A new study by Pew Research (Social & Demographic Trends) released on March 7, 2014, revealed the ways Millennials—emerging adults, age 18 to 33—see and respond to the world around them. Pew Research has been following this age group for over a decade and while the results of the surveys are relatively consistent over time, they differ in some surprising ways from previous generations, Generation X, Baby Boomers, and the Silent Generation. (The parameters for each descriptive category are found here.)
The Bay Are Independent Publishers Association (BAIPA) selected The Approximate Parent: Discovering the Strategies That Work with Your Teenager (Fine Optics Press, 2012) as a winner of a 2013 Best Nonfiction Award (in the Parenting/Family/Relationships category).
BAIPA is a network of publishing resources, including authors, editors, designers, reviewers and many other professionals in the Bay Area independent publishing community. Each year they review and consider hundreds of titles for inclusion in their annual awards.
The Approximate Parent has won several independent book awards and is highly regarded by parents, clinicians and educators who work with teens. More information about the book can be found online at www.theapproximateparent.com or at Amazon.com.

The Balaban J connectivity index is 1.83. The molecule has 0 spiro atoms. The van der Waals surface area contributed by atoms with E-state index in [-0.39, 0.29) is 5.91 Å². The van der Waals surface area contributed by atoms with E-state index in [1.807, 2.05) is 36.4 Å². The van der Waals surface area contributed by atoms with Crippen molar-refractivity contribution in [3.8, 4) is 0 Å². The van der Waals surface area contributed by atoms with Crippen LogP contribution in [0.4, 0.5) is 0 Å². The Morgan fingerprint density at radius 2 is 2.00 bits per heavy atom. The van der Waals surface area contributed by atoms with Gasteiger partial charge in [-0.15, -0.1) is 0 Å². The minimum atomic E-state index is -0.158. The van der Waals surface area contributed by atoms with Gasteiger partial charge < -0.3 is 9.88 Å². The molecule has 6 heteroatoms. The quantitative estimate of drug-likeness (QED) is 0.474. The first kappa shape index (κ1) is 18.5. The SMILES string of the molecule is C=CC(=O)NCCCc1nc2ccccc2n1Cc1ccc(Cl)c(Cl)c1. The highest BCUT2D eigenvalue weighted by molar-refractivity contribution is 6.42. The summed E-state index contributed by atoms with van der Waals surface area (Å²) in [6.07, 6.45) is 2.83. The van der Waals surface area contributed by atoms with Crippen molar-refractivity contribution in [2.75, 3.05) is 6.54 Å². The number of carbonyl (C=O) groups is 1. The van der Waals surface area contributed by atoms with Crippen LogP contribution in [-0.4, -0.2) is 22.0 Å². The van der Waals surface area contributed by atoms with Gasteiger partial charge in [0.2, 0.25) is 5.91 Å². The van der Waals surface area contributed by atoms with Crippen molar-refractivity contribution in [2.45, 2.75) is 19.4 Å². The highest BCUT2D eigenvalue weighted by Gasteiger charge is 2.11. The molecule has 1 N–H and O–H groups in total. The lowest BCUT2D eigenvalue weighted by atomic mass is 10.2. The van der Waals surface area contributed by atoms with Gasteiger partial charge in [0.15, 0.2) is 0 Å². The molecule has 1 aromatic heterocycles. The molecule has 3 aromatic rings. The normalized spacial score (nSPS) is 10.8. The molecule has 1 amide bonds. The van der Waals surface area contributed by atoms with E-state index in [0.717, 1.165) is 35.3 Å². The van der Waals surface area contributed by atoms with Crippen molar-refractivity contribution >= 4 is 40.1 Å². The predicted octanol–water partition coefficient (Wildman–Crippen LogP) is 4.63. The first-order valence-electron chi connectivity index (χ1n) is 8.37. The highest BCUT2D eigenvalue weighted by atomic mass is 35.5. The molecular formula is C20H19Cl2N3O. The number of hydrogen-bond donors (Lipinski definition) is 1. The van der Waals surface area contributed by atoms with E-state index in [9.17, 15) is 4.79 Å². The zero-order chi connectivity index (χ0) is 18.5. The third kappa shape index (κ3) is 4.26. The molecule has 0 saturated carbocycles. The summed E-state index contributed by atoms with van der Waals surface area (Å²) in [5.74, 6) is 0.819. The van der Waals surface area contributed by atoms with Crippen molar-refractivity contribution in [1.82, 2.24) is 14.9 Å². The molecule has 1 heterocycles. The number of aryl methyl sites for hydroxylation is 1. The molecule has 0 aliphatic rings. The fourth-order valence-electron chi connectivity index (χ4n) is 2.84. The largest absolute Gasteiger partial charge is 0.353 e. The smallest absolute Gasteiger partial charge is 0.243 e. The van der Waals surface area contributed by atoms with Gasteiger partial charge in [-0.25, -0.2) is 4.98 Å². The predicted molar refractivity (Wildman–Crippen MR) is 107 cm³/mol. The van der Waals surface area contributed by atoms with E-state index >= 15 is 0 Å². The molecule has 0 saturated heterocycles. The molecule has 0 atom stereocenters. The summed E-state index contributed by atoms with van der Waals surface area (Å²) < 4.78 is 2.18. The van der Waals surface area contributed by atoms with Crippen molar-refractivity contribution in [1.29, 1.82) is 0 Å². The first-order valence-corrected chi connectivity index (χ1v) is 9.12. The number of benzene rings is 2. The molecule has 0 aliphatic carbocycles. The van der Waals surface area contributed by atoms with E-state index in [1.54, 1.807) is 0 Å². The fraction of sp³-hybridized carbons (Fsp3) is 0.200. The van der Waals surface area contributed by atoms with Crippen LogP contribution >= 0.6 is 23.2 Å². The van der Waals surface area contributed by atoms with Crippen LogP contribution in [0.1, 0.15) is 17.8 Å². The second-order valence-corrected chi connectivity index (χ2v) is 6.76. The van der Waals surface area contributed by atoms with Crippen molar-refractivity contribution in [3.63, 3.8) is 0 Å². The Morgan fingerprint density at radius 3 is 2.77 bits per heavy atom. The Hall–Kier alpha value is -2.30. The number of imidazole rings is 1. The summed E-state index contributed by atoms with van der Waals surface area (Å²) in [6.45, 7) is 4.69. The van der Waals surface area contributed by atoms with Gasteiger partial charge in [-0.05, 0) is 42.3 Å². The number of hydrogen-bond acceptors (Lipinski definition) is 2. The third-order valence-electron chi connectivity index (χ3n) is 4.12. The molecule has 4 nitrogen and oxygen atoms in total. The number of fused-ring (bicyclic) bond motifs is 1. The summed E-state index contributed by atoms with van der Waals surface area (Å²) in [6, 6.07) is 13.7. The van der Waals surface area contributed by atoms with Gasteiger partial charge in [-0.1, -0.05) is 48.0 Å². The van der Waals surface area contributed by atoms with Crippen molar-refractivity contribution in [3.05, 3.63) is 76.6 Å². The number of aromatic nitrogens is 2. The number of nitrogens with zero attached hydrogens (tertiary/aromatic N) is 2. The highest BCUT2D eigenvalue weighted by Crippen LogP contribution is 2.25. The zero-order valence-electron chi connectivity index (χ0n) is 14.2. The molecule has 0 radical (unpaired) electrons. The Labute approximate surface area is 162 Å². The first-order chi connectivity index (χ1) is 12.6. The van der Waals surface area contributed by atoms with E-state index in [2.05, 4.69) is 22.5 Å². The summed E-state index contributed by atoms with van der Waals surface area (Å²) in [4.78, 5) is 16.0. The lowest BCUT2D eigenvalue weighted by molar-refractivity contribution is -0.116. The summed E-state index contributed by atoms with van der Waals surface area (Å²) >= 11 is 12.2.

Austin, TX--Michael Simon's innovative title, The Approximate Parent: Discovering the Strategies That Work with Your Teenager (Fine Optics Press, 2012, ISBN 9780985227692) was announced today as a winner in the Austin-based 2013 Reader Views Annual Literary awards. Simon's popular parenting title was selected in the non-fiction parenting/family/relationships category. Reader Views, founded in 2005 to support independent publishers and authors, announced all the winners on March 25 for its Annual Literary Awards. The awards were established to honor writers of self- and subsidy-published titles, along with those titles published by small press, university press, or independent book publisher geared for the North American reading audience. The Approximate Parent, reviewed by Reader Views earlier in 2013, was noted as a "5-star...must-read for all parents." While there are thousands of books on parenting teens, few if any aim to make the parent the expert on their own teenager. The Approximate Parent offers smart, practical ways of understanding the contexts of adolescent development in America—beyond all the “teen” stereotypes—helping parents reach wise approximations of what to do in the hard situations with their particular teenagers. The Approximate Parent’s approach is groundbreaking and commonsensical: it understands that “one size doesn’t fit all.” This respectful approach allows parents to understand both the current American culture of adolescents alongside their own particular teen's biology, temperament, and developmental challenges. This highly accessible and often witty book is informed by the latest research on adolescent brain development, effects of digital media on youth and identity formation, relationships, sexuality and trends in drug and alcohol use.